Extension aims to reach 500 cattle producers on enhanced biosecurity and foreign disease mitigation

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ONTARIO, Ore. – Foot-and-mouth disease is a severe and fast-spreading viral disease that can affect all cloven-hooved animals.

The disease was discovered in the United States in 1870 but eradicated in 1929, according to the USDA Animal and Plant Health Inspection Service. The disease is present in nearly 70% of cloven hooved animals worldwide.

It hasn’t returned to the U.S. – yet.

The goal of a new project led by Oregon State University Extension Service is to create a fast-acting information network among Cooperative Extension agents and veterinarians in the departments of agriculture in three western states – Oregon, California and Idaho – to prepare for foreign diseases such as foot-and-mouth.

Sergio Arispe, OSU Extension livestock and rangeland field faculty in Malheur County and associate professor in the College of Agricultural Sciences, has been awarded nearly $75,000 from enhance biosecurity and mitigation of foreign diseases for cattle producers in the three states.

The grant, from the Western Extension Risk Management Education Center through the U.S. Department of Agriculture’s National Institute for Food and Agriculture, comes at a good time, Arispe said, considering the recent development of highly pathogenic avian influenza crossing over into the nation's dairy cattle population.

The project aims to mitigate profit, production and financial risk to cattle producers in the case of a foreign transmitted animal disease, such as foot-and-mouth, by collaborating with state veterinarians and Beef Quality Assurance coordinators and trainers to increase trainings and certifications.

The goal is to reach at least 500 cattle producers across the three states, Arispe said.

'Train the trainer' model

The Beef Quality Assurance program, developed by the National Cattlemen’s Beef Association, is meant to promote safe and wholesome beef. Major beef packing plants require Best practices taught in the Beef Quality Assurance curriculum inherently mitigate risks and maximize profits for cattle producers.

The project is using a “train the trainer” model for Cooperative Extension employees who can further broadcast the information through their networks to cattle producers before a potential outbreak.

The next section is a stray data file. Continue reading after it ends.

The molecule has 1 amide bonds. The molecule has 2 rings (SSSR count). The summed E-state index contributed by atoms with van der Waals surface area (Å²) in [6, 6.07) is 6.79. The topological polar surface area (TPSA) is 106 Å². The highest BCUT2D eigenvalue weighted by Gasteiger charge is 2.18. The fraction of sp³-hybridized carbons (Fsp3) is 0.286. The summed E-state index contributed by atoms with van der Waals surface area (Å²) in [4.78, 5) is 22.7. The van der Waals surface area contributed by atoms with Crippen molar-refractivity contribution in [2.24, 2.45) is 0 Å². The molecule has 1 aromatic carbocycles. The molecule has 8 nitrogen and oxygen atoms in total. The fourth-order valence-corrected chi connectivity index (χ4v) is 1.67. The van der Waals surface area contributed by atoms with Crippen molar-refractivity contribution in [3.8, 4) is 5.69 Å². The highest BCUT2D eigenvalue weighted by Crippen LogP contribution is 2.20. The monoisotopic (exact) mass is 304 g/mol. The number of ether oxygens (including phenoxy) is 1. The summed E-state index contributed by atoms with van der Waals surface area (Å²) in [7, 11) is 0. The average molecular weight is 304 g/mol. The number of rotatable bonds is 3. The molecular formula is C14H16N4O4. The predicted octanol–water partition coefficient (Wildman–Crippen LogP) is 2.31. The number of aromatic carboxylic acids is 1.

The trainings will include presentations and updates to the current Beef Quality Assurance curriculum. The trained Cooperative Extension agents from these workshops will go on to present at state cattlemen’s association meetings and work locally with producers.

“The Extension personnel in these three states then go out and amplify that message, through Extension publications, workshops and presentations to cattle producers,” Arispe said. “The local agents have more trust in the community and they have more contacts.”

Arispe said increasing the dissemination of information will help cattle producers be prepared for a foreign animal disease outbreak.

“Foot-and-mouth disease is the most transmissible disease to all cloven hooved animals worldwide,” Arispe said. “Our efforts would be the same for trying to mitigate production risk, market risk and financial risk for foot-and-mouth disease but it could be for any foreign animal disease that may come. The same approach and the same measures would be appropriate.”

He continued, “So the question at hand is: If there was a foreign animal disease that came to the United States like foot-and-mouth disease what would that process look like for cattle producers and what would happen to transport?”

A key aspect to this project is educating producers on the local, state and national protocols if there is a foreign disease, he said.

“At any given time there are about three million animals on our highways, or in our planes or boats,” he said. “There will be at least a 72-hour national standstill declared by the USDA for all cloven-hooved animals if foot-and-mouth disease is ever found in the United States. A lot of producers don’t know that and that’s only the beginning.”

The team will also be available to work with producers to create an enhanced biosecurity plan, which can clear them for transportation in the event they are in a high-risk area of a foreign disease.

This would prevent some of the financial issues a producer would incur if they were unable to transport their livestock offsite.

“Our efforts aim to have enhanced biosecurity plans complete for least 20% of the confined cattle population within each state,” he said.

“This project aims to provide a basic overview and proactive activities and measures that people can take to mitigate production market and financial risks, and the process by which cattle producers can resume business,” Arispe said.

Those who are interested in learning more about the Cooperative Extension Secure Beef Supply programming in their state can contact: Arispe, Dr. Gabriele Maier and Dr. Lais Costa in California and Meranda Small or Mireille Chahine.

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